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Understanding Health Insurance Rates and What Makes Them Vary

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This article provides information to Canadians about understanding health insurance rates.

While children, seniors, and social assistance recipients in Canada are three groups of people that are provided coverage for health services that the public healthcare system does not typically provide for other Canadian residents, all other individuals must obtain the additional coverage through a private health insurance plan. Because health insurance plans greatly differ from one another, and because many factors have to be taken into account, health insurance rates vary.

Health Insurance RatesOverview of Health Insurance Rates
Supplemental insurance plans generally pay from 40% to 80% of the cost of particular healthcare needs such as: dental, vision, psychologists, podiatrists, chiropractors, hearing aids, and certain types of medical equipment. They also provide health coverage while travelling outside of Canada. The percentage of healthcare costs paid by the plan is one of the many factors that affect health insurance rates: high percentage = high rate.

Insurance carriers assume varying levels of risk with each person or group of individuals they insure, and varying levels of risk translate to varying costs. Auto insurance is a good example to demonstrate the correlation between risk and rate: a married 45 year old man driving a sedan will pay a lesser rate than a single 20 year old woman driving a red sports car. The risk is less with the man because his age, marital status, and type of vehicle he drives is taken into account. Health insurance is very similar. A 45 year old male smoker will pay a higher rate than a 45 year old male non-smoker because the health risk factor is taken into account.

Factors that Affect Health Insurance Rates

  • The number of individuals covered under the plan – The rates are higher when an insurance carrier has to provide coverage for not only the applicant but also family members.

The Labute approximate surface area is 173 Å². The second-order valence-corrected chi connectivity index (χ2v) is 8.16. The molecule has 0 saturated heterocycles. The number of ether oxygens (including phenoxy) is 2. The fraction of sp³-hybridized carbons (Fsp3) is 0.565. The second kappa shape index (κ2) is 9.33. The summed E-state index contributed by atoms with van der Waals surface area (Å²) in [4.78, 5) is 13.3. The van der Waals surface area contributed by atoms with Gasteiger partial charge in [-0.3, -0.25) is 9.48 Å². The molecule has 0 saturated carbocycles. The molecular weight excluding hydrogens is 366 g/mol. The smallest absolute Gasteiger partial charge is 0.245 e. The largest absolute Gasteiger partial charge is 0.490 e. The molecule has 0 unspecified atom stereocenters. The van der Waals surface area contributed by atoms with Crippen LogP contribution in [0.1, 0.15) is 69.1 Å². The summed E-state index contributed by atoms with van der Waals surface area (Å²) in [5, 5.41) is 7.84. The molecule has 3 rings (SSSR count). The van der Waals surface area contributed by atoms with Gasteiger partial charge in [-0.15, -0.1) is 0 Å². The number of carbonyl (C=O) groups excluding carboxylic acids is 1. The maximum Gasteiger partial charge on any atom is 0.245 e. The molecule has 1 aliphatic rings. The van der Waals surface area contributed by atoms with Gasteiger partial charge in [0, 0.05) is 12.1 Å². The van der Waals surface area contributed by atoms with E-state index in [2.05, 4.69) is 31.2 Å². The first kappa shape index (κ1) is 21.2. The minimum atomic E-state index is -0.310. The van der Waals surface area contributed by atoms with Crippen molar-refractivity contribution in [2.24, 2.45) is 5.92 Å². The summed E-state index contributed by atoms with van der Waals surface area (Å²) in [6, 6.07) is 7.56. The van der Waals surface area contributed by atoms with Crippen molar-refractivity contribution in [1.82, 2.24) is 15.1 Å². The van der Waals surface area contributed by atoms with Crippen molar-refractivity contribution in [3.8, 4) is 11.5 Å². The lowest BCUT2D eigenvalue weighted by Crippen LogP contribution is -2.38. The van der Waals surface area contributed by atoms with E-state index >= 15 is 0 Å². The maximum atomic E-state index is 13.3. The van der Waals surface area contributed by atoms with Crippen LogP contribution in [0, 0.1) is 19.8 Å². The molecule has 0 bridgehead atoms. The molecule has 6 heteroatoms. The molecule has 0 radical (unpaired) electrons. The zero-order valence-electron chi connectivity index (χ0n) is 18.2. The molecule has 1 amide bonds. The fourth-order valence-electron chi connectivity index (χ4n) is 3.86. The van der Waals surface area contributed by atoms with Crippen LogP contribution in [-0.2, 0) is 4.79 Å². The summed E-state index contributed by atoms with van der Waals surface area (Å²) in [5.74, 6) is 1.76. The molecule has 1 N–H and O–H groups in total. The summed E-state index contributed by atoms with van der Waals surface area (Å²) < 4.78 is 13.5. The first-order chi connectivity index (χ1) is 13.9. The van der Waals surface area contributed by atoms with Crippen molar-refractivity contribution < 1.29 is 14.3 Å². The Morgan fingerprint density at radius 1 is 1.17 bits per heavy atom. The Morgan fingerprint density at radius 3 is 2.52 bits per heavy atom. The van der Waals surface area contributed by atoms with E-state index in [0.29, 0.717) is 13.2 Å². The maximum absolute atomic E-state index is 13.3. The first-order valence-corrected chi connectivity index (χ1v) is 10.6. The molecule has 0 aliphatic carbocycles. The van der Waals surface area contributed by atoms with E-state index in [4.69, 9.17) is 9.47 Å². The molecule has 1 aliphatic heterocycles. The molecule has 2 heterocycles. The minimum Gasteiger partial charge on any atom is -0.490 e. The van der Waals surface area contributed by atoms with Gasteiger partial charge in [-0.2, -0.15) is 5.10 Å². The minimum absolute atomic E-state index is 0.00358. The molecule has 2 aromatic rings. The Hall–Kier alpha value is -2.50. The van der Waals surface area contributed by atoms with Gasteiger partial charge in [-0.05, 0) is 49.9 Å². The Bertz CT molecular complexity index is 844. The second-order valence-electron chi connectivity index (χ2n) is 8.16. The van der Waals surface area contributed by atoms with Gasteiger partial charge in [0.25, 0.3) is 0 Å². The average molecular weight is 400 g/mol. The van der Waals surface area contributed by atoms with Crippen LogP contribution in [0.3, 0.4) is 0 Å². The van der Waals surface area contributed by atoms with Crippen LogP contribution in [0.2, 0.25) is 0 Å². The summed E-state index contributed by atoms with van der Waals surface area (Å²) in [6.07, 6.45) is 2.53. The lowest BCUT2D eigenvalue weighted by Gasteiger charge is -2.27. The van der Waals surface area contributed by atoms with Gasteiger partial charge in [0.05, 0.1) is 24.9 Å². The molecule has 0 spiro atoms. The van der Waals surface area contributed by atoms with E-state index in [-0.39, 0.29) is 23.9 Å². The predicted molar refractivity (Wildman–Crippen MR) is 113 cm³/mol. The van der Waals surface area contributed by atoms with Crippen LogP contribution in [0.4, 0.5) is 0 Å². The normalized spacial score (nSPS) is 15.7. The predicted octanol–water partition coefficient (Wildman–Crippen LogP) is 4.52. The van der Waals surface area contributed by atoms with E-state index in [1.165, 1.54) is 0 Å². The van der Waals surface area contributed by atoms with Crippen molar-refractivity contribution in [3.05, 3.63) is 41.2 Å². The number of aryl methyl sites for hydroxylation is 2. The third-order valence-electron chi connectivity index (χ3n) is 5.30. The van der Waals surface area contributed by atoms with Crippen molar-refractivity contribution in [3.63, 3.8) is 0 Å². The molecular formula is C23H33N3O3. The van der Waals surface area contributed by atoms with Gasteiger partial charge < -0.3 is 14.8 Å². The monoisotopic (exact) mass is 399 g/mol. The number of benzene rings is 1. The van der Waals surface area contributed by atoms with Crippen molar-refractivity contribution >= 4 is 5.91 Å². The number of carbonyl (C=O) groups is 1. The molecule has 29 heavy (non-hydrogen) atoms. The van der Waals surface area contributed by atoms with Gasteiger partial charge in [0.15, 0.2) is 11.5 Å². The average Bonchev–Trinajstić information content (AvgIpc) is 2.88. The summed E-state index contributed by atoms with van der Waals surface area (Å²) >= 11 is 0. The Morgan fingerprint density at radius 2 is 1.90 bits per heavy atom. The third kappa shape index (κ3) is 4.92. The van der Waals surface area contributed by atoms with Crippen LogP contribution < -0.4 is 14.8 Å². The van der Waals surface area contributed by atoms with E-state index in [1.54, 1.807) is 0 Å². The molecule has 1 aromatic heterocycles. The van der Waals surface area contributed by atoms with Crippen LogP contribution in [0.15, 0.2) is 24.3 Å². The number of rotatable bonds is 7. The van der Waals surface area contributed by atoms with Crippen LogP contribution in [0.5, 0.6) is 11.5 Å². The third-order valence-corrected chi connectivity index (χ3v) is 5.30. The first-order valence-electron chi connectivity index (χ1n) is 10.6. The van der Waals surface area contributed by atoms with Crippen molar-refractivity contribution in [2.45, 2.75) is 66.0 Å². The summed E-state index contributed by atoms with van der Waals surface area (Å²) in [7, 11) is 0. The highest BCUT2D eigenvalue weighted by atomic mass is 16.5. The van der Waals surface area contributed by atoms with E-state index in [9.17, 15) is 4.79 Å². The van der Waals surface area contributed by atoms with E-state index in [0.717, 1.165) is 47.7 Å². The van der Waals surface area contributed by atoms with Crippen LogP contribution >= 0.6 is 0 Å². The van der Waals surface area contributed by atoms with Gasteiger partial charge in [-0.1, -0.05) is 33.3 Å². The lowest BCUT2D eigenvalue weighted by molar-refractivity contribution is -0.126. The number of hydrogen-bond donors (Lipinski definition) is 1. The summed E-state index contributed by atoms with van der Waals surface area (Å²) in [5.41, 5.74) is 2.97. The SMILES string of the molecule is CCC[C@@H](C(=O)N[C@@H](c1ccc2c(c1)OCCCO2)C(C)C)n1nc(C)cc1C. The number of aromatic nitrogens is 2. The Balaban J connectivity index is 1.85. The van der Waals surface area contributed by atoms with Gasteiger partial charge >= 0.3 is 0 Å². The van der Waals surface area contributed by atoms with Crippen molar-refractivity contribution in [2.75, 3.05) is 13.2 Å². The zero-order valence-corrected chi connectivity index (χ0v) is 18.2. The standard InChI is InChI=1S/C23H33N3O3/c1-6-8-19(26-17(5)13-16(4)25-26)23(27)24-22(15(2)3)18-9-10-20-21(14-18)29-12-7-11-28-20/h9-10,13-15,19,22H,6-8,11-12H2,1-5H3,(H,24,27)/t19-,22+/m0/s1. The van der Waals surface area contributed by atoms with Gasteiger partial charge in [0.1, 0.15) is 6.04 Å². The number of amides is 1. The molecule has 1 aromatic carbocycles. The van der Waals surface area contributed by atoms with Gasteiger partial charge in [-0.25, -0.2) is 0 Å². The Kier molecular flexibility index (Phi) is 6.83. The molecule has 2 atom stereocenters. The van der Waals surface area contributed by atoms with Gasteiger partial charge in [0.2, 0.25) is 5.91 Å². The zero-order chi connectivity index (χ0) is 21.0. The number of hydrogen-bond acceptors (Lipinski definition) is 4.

• What the plan covers and what it does not – Plans that offer extensive coverage are typically more expensive than plans with less coverage.
  • Coverage for visits to specialists or for special procedures – This type of coverage is costly for the insurance carrier, and consequently costly to the applicant as well.
  • Coverage for prescription drugs – Whether or not a plan offers prescription drug coverage and the extent of the coverage plays a significant role in determining health insurance rates.
  • Coverage for pre-existing conditions – A pre-existing condition is defined as a person’s predisposition to certain illnesses or to potential hospitalization; hence, such a health risk will typically entail a high insurance rate.
  • The amount of co-insurance or co-payment – Low co-insurance or co-payments usually mean high health insurance rates because the individual absorbs but a small amount of the cost of services while the remaining balance is absorbed by the insurance provider.
  • The amount of the annual deductible – The higher the annual deductible, the lower the insurance rate because the insured will be paying a higher percentage of the cost of services.
  • Family medical history – If you have a family history of high blood pressure, heart attacks, or other hereditary illnesses, you are considered a high risk; therefore, high rate.
  • Whether or not you smoke – Smokers are more likely to develop certain health conditions than non-smokers, so it is more costly to insure them.
  • Gender – Research indicates that women are generally healthier than men because they see doctors more often, therefore, men are a higher risk than women.
  • Weight - If you are overweight or obese, you are high risk as you are likely to develop various illnesses or conditions.
  • Marital status – Married individuals live longer than those who remain single for most of their lives, a fact that affects insurance rates.
  • Profession – Individuals involved in hazardous professions will be quoted higher rates because they are at high risk of injury or illness.
  • Location – Some cities and locations are rated healthier than others, which makes health insurance rates for certain locations lower than others.

Rule of thumb: individuals who are viewed as high risk will typically cost the insurance provider more in the long-run; consequently they are charged a higher rate than those who are perceived as low risk.


About the Author:
Adriana Stefania is a freelance writer for Canada Health Insurance. For more information on health insurance for Canadians please visit